Submit this form to request a copy of the architectural plans, structural plans, soil report, building permit, or occupancy permit relating to your dwelling.

 You can use this form to request the full building permit documentation, or just a single document.

You must be the owner, or be authorised by the owner to submit this form. 

Consent from Council may be required before starting any demolition. Please speak with the Building Surveyor handling your building permit to see if a 'Section 29A Request for Report and Consent' for demolition application is required. 

A copy of plans showing the area to be demolished will be required to complete the application form.

Hoarding permit for building works 

Hoardings and barricades are usually required to be installed around building sites, both to protect the public and to secure the site when unattended.

A hoarding permit is required prior to carrying out precautions to protect the safety of the public which involves any occupation of Council land. This may include things such as temporary fencing, hoardings, gantry’s or barricades.

If works requiring a building permit are involved, it is the responsibility of the relevant building surveyor to decide when precautions are required throughout the project and not Council.  In these cases, please consult your building surveyor prior to submitting your application to determine the suitability of precautions.

Even if no building permit is required for your works, such as painting, you may still need a hoarding permit.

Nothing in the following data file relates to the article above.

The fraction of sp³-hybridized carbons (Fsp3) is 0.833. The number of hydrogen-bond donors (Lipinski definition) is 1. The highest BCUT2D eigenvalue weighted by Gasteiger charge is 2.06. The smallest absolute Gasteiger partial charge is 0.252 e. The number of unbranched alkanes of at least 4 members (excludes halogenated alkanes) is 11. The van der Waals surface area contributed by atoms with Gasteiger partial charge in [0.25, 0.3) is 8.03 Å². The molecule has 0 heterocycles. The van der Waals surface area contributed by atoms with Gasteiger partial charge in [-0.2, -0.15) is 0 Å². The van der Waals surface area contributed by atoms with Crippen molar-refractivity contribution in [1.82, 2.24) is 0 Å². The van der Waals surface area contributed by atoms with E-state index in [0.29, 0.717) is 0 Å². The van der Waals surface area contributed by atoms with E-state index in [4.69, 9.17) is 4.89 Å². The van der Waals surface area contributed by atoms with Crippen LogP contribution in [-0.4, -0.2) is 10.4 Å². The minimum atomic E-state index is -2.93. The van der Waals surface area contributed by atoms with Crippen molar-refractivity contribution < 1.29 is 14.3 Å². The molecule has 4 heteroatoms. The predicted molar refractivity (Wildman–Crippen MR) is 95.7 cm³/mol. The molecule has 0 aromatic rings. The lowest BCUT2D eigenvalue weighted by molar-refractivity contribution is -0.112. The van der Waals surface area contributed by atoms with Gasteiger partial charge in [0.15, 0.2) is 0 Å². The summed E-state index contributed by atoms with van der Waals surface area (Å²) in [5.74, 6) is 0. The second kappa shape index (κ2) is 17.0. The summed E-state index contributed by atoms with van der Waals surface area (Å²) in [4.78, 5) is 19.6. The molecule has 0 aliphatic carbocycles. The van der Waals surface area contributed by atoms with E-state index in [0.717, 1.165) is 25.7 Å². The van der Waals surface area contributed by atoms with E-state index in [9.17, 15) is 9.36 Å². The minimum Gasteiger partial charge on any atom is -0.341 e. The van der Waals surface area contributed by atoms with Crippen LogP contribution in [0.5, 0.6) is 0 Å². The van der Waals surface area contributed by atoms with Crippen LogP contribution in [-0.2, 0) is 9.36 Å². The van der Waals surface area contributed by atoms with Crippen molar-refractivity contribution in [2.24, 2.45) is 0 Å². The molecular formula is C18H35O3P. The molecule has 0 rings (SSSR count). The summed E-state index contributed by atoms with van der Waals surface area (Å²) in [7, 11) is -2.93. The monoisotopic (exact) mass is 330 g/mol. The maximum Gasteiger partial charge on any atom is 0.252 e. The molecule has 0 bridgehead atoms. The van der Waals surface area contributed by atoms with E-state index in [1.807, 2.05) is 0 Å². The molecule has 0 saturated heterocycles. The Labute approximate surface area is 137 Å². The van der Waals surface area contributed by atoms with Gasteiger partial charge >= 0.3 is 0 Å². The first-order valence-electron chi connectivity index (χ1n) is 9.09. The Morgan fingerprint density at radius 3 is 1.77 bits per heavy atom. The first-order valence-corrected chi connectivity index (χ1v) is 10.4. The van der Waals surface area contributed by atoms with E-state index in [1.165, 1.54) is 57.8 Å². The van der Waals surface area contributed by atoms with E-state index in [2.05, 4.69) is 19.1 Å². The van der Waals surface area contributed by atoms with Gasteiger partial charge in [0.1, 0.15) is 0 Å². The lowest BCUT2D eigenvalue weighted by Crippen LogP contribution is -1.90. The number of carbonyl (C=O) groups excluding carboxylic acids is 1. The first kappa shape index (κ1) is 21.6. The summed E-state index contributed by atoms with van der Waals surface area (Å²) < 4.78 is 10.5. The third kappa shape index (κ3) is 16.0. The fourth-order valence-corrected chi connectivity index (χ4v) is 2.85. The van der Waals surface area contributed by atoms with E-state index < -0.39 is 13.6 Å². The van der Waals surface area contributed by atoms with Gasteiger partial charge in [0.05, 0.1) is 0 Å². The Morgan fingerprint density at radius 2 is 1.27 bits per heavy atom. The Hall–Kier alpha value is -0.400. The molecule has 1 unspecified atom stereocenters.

Hoarding permit - amend or extend

Use this form to make amendments to your hoarding permit, or to extend the timeline.

 

 

Other information and links

For more information on specific building matters, check out the following links:

Where planning permits control siting matters(PDF, 1MB)

Victorian Building Authority - Info on pools, spas and safety barriers, smoke alarms, energy ratings, basketball rings, termites and much more.

EPA Victoria - View their publications page for info on reducing stormwater pollution for painters, gardeners, concreters and other trades people.

WorkSafe Victoria  - View details on requirements for asbestos removal and general employer/builder’s work site operations.

Archicentre -  a national provider of design, advice, assessment and inspection services to the Australian public. It offers an alternative to the developer/volume builder based approach to project delivery.

Dispute Resolution - The Dispute Settlement Centre of Victoria (DSCV) provides free dispute resolution services across Victoria, as well as training and accrediting mediators to national standards.